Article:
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Molecules 2016, 21(2), 161;

Acetaminophen Induced Hepatotoxicity in Wistar Rats—A Proteomic Approach

Grassland and Forage Division, National Institute of Animal Science, RDA, Seonghwan-Eup, Cheonan-Si, Chungnam 330801, Korea
Department of Botany and Microbiology, Addiriyah Chair for Environmental Studies, College of Science, King Saud University, P. O. Box 2455, Riyadh 11451, Saudi Arabia
Department of Medicinal Crop Research, Rural Development Administration, Eumseong, Chungbuk 369-873, Korea
Research Department of Plant Biology and Biotechnology, Loyola College, Nungambakkam, Chennai, Tamil Nadu 600 034, India
Proteomics Division, Discovery Research, Dr. Reddy’s Laboratories Ltd., Miyapur, Hyderabad-500049, India
These authors contributed equally to this work.
Authors to whom correspondence should be addressed.
Academic Editor: Derek J. McPhee
Received: 19 November 2015 / Revised: 31 December 2015 / Accepted: 22 January 2016 / Published: 28 January 2016
(This article belongs to the Section Medicinal Chemistry)
Full-Text   |   PDF [4983 KB, uploaded 28 January 2016]   |  


Understanding the mechanism of chemical toxicity, which is essential for cross-species and dose extrapolations, is a major challenge for toxicologists. Standard mechanistic studies in animals for examining the toxic and pathological changes associated with the chemical exposure have often been limited to the single end point or pathways. Toxicoproteomics represents a potential aid to the toxicologist to understand the multiple pathways involved in the mechanism of toxicity and also determine the biomarkers that are possible to predictive the toxicological response. We performed an acute toxicity study in Wistar rats with the prototype liver toxin; the acetaminophen (APAP) effects on protein profiles in the liver and its correlation with the plasma biochemical markers for liver injury were analyzed. Three separate groups—control, nontoxic (150 mg/kg) and toxic dose (1500 mg/kg) of APAP—were studied. The proteins extracted from the liver were separated by 2-DE and analyzed by MALDI-TOF. The differential proteins in the gels were analyzed by BIORAD’s PDQuest software and identified by feeding the peptide mass fingerprint data to various public domain programs like Mascot and MS-Fit. The identified proteins in toxicity-induced rats were classified based on their putative protein functions, which are oxidative stress (31%), immunity (14%), neurological related (12%) and transporter proteins (2%), whereas in non-toxic dose-induced rats they were oxidative stress (9%), immunity (6%), neurological (14%) and transporter proteins (9%). It is evident that the percentages of oxidative stress and immunity-related proteins were up-regulated in toxicity-induced rats as compared with nontoxic and control rats. Some of the liver drug metabolizing and detoxifying enzymes were depleted under toxic conditions compared with non-toxic rats. Several other proteins were identified as a first step in developing an in-house rodent liver toxicoproteomics database. View Full-Text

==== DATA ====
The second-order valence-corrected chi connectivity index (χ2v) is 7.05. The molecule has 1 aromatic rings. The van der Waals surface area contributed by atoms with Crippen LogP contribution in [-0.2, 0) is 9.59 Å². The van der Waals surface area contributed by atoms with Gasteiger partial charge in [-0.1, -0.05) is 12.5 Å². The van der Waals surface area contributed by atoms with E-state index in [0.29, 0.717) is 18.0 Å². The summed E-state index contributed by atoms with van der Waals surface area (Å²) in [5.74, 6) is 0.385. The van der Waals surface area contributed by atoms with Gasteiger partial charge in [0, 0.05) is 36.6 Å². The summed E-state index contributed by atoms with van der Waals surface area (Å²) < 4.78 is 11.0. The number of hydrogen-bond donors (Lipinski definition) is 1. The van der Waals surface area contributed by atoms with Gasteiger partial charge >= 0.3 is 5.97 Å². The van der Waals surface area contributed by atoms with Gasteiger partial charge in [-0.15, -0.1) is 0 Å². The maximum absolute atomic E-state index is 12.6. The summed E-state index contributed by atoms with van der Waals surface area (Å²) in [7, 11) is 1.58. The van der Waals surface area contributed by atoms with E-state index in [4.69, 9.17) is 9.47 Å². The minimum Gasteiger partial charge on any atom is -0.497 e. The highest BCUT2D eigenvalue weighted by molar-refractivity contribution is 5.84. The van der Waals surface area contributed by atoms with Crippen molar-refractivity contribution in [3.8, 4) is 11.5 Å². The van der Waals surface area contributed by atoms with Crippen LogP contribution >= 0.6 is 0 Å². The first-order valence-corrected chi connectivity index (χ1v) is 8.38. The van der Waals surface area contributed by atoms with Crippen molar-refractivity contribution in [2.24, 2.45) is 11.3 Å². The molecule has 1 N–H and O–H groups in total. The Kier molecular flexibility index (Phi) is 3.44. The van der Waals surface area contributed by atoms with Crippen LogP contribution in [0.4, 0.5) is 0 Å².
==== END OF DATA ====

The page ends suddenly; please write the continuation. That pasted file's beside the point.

Keywords: acetaminophen; MALDI-TOF; liver injury; plasma biochemical markers acetaminophen; MALDI-TOF; liver injury; plasma biochemical markers

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Ilavenil, S.; Al-Dhabi, N.A.; Srigopalram, S.; Ock Kim, Y.; Agastian, P.; Baru, R.; Choi, K.C.; Valan Arasu, M. Acetaminophen Induced Hepatotoxicity in Wistar Rats—A Proteomic Approach. Molecules 2016, 21, 161.

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